GNR GIPs - teams specially trained to go into fires for special intervention

Fire risk in Portugal today 40% more than in 2022

Authorities ratchet-up fire prevention awareness ahead ahead of predicted ‘scorcher’ of a summer

The risk of wildfires in Portugal as of today, the very beginning of spring, is roughly 40% up on risks existing exactly a year ago.

In spite of the rain that fell during winter, indicators show risks have increased – and meteorologists are already pointing to a hotter summer this year, than the summer of 2022.

Minister for Interior Administration José Luís Carneiro has been meeting today with GNR in Monte Redondo, Leiria municipality to hear how the Safe Forest campaign is going.

Safe Forest (Campanha Floresta Segura) involves making sure landowners get their land in order (pruning overgrowth/ clearing as much combustible material as possible).

The minister admitted his warnings today dovetail with those sounded by the European Commission yesterday: authorities want citizens prepared, in a bid to reduce the annual toll of wildfires that habitually cause so much economic/ environmental damage.

As he stressed today, Portugal’s ability to respond to fires is widely-respected (witness the team that went out to Chile recently, to help with devastating fires in the interior).  Around 90% of all occurrences are extinguished within the first 90 minutes following ignition, said José Luís Carneiro.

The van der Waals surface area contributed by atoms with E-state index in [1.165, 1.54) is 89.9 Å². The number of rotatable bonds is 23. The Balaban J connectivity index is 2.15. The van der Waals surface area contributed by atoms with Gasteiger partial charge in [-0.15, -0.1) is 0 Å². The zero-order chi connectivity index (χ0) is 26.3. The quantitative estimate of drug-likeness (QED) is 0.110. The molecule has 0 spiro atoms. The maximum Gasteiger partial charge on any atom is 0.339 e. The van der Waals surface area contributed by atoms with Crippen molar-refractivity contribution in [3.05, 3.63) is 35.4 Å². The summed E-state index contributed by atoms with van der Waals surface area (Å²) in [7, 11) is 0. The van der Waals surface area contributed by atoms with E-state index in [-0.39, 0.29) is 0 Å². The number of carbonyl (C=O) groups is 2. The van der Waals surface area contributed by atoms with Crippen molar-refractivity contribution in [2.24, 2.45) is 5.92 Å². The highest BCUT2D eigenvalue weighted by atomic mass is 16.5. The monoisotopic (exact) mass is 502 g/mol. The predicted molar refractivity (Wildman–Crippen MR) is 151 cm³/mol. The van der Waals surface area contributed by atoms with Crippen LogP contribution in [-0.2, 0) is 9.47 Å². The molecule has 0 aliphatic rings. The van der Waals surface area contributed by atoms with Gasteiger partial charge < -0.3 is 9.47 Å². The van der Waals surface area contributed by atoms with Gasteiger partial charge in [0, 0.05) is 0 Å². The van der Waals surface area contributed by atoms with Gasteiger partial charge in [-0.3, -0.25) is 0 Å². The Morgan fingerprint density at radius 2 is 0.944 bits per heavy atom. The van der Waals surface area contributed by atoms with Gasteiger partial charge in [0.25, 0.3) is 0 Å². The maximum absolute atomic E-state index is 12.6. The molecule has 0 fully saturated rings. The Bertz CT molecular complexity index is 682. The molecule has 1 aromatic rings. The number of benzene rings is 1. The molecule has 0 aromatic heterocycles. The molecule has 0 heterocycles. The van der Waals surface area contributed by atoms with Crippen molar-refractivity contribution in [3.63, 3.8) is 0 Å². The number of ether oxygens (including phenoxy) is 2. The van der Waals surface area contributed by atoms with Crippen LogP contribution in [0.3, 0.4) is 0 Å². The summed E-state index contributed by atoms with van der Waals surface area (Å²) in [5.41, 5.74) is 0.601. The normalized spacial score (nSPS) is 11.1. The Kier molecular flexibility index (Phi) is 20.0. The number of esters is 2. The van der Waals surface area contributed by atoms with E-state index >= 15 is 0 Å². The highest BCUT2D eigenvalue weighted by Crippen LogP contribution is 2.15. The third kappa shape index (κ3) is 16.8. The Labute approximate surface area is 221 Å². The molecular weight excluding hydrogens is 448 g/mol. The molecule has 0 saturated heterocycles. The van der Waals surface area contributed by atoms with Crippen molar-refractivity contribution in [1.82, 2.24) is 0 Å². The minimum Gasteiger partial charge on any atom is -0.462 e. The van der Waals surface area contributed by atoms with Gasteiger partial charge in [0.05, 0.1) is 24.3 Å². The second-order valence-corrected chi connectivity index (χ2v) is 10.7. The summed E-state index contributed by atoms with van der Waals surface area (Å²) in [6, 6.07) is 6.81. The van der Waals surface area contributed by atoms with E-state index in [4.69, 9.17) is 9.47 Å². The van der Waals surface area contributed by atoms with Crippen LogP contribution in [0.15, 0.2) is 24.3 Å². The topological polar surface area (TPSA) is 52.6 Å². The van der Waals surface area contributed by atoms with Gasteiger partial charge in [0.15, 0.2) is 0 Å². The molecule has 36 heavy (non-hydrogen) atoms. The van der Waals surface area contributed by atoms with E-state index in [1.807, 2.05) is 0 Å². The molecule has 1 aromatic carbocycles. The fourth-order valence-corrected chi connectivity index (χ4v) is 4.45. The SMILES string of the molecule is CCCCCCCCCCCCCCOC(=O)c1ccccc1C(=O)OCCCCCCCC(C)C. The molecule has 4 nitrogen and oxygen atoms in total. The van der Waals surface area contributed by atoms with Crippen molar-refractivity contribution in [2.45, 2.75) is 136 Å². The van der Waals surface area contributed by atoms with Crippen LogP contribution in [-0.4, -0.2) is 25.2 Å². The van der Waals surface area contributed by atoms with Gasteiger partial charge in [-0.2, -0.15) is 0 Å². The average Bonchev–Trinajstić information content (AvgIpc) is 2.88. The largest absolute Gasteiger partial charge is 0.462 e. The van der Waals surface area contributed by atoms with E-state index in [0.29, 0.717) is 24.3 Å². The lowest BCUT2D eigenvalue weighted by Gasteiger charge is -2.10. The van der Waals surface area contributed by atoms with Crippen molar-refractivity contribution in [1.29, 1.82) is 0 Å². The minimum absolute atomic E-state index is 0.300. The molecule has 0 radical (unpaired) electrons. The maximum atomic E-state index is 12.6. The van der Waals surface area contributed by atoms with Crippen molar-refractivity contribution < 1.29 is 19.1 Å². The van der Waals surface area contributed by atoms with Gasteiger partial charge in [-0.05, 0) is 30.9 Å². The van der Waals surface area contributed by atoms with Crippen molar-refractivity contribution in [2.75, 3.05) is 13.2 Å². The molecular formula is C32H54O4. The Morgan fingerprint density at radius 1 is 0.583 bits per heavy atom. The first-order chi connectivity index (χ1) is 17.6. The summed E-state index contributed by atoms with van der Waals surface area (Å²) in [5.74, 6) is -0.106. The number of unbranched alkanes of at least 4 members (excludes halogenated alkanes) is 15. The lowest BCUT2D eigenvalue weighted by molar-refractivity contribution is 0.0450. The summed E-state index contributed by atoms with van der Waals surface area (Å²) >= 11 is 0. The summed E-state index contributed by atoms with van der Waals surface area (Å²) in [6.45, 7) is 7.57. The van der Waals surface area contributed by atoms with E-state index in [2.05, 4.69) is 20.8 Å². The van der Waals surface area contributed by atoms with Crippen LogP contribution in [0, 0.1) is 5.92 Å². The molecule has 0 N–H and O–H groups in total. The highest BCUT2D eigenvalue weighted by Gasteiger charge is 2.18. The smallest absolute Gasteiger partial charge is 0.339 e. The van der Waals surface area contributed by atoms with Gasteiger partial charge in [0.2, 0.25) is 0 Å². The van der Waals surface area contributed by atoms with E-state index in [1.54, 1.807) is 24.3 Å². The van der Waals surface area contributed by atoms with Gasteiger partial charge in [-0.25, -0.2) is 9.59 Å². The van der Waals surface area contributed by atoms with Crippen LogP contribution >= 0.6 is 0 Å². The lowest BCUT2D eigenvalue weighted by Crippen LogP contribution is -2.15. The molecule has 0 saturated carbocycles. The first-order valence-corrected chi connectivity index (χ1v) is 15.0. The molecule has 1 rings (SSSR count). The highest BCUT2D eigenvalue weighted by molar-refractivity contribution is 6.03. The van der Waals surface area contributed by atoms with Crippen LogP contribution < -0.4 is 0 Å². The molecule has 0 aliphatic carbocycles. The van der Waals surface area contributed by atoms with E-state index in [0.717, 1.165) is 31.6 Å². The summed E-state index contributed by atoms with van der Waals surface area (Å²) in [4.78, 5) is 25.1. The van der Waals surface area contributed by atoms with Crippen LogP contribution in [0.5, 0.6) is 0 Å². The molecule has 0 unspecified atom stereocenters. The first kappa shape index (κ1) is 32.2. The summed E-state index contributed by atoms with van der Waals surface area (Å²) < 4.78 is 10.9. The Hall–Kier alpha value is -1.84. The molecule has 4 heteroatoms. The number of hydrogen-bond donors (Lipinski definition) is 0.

It’s when that ‘window of early opportunity’ closes that the damages really start – like in Serra da Estrela last summer, where wildfires raged for almost two weeks, destroying centuries of heritage landscape, some of which may never be recovered.

One of a series of extraordinary photographs to come out of the Serra da Estrela blaze last summer. Image: Nuno André Ferreira / Lusa

Thus the time has come (again) for authorities to make homeowners everywhere aware of the need to clear around their properties/ prune trees, ensure no growth could put homes at heightened risk.

Northern areas of Viana do Castelo, Porto municipality interior (Montalegre/ Vila Real) are all areas where there is a history of forest fires, even at this time of year, thus focus is on explaining to populations that the terrible fires in those areas of five years ago could happen again, in 2023, due to the time that everything has had to regrow.

The minister has also heard how 85% of the 10,958 ‘occurrences’ last year took place within 500 metres of infrastructure (whether homes or businesses) – meaning the fire risk can only be reduced through collective effort.

“From central administration, the Government, municipalities, owners and each one of us. It is for this objective and for this awareness that I am meeting with the GNR today”, José Luís Carneiro concluded. “It is important that each one fulfills his or her mission. It is not enough, when we are confronted with fires to ask the Minister of Internal Administration to be accountable. It is very important that everyone contributes to a safer country”.

Extolling on Portugal’s reputation as a country that knows how to deal with forest fires, he added that climate change and circumstances mean authorities are constantly having to learn and adapt. In this, he particularly referred to the deaths of 25 firemen and civilians in Chile earlier this year. Chile also is recognised as a country with “very qualified competences” when it comes to firefighting, yet even this sometimes is not enough.

Source material : LUSA.